After what I thought was a dismaying year in 2013, Chicago theater bounced back with impressive aplomb this year. There were a lot of world premieres (some much readier for primetime than others), fresh voices and story-telling, searing examinations of America and the world, lots and lots and LOTS of Sondheim, a 12-hour adaptation of all 32 existing Greek tragedies, and exemplary work from a host of renowned artists, from celebrated actors such as Michael Cera and Sandra Oh to award-winning directors like Joe Mantello and Chicago’s pride, incoming Steppenwolf Artistic Director Anna Shapiro to exciting, ascendant playwrights like Marcus Gardley and Lisa L’Amour and exciting, established playwrights like Rebecca Gilman and Bruce Norris. Then of course there was The Evil Dead: The Musical. Chicago theater in 2014 had something for every theatergoer out there, from discerning to indifferent and back. Here then is the eight edition of my best theater productions of the year. Read the rest of this entry »
Once a long, long time ago (well, the 1940s and the 1950s) the word musical theater didn’t really mean a collection of jukebox hits that your parents listened to, or a musical version of either a Disney film or a gritty British movie with music written by pop culture icons. The dirty phrase “Andrew Lloyd Webber” was mercifully unknown. During that time a musical meant a show with gorgeous, lush scores, transportive stories that can still at times stretch credulity, unabashed emotionalism that can border on the silly and campy. Though American musical theater at its height was the last unapologetic bastion of feel-good escapism during the time when film and dramatic plays were moving towards heightened naturalism and raw portrayal of emotions, it still produced some of the most unforgettable music existing from the incomparable talents of Rodgers and Hart, then Hammerstein; Leonard Bernstein; Bock and Harnick, Lerner and Loewe. So when I heard that the Goodman Theater was going to stage a revitalized, possibly re-envisioned take on Alan Jay Lerner’s and Frederick Loewe’s 1947 classic about a Scottish village that only appears once in a hundred years, I was intrigued but unconvinced. Can I, a 21st century musical theater queen ravenously brought up on a diet of realistic Sondheim, literary Boublil and Schoenberg, grounded Ahrens and Flaherty, cerebral Guettel, with pop-music drizzles from Elton John and Cyndi Lauper, actually like a show with a story as incredible as this? Plus I wasn’t a fan of Gene Kelly’s stilted film version (the elegant, aristocratic Cyd Charisse is about as believable as an 18th century Scottish peasant maid as Matt Bomer is as my massage therapist…I mean really?). But as I’ve said so many times on this blog over the years, I love going to the theater and becoming inexplicably, memorably astounded. Brigadoon, marking the significant Goodman debut of Rachel Rockwell, one of Chicago’s most talented theater directors, is enthralling, superb, inarguably enjoyable, lingering with you days after you see it, setting a high bar for musical theater in Chicago and regional theaters as a whole.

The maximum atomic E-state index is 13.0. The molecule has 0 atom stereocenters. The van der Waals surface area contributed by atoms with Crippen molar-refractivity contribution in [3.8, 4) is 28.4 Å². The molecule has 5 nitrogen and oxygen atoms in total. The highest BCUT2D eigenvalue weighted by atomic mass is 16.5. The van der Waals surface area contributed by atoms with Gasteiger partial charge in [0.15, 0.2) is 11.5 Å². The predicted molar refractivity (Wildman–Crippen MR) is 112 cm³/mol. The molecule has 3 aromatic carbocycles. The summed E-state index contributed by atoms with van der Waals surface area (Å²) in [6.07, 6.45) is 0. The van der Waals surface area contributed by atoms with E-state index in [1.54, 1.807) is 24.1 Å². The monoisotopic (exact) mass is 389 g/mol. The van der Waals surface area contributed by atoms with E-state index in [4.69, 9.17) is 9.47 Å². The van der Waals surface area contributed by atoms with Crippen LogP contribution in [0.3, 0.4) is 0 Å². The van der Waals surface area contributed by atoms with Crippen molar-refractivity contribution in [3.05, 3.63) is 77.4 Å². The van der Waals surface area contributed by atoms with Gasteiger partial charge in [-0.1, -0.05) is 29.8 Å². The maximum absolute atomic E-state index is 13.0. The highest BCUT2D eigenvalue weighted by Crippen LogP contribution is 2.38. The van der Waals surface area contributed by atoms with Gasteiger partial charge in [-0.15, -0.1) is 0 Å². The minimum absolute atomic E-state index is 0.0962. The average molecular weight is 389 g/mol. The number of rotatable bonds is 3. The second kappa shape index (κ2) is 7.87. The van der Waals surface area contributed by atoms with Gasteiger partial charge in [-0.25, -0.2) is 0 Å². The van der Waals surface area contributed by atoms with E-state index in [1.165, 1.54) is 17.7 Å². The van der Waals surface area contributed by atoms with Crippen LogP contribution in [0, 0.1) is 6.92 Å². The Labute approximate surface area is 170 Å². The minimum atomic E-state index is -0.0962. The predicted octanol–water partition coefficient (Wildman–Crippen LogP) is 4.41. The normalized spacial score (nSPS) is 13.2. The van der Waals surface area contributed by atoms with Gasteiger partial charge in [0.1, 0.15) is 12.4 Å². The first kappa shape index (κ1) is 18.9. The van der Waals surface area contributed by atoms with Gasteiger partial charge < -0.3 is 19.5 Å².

Chicago theater audiences are a lucky bunch. With the abundance of world premieres in this city, we are almost always able to say, “Yep, I saw that first.” The Chicago Tribune just reported that Ayad Akhtar’s Pulitzer-prize winning Disgraced, which premiered in a much-admired Chicago production in 2012, will bow on Broadway this fall directed by its Chicago director, Kimberly Senior. One of the things to remember though about seeing world premieres almost on a weekly basis is that some of them are going to be very, very good, and many of them will, to put it lightly, need further revisions. Here are my thoughts on two world premiere productions currently playing in Chicago.
Over the years I’ve had a rollercoaster relationship with the plays of Rebecca Gilman. As an avid fan and advocate of Chicago theater, I’m thrilled that despite her national renown and her Pulitzer Prize nomination, she continues to live and work and premiere her latest works in hometown Chicago. But as I said when writing about a 2009 production of her Blue Surge which I admired: “I’m still not completely sold on her plays (I feel some of her writing comes off academic and intellectual versus emotional and visceral, see Spinning into Butter, Dollhouse, etc.)”. And in 2010’s True History of the Johnstown Flood, truly one of my most deplorable theatrical experiences, the writing was also chaotic and confounding. But I think after all these years, I’ve finally come across a Rebecca Gilman play that I really, really like, no, make that really, really love: Luna Gale, in a world premiere production at the Goodman Theatre, is extraordinary, the first must-see play of 2014– emotional and visceral, yes, and also intelligent, urgent, complex, painted on a canvas of varying hues of grey, full of characters deep with flaws, warts, and scars, but kindnesses too. If you call yourself a theater lover, you’d be a fool to miss Luna Gale.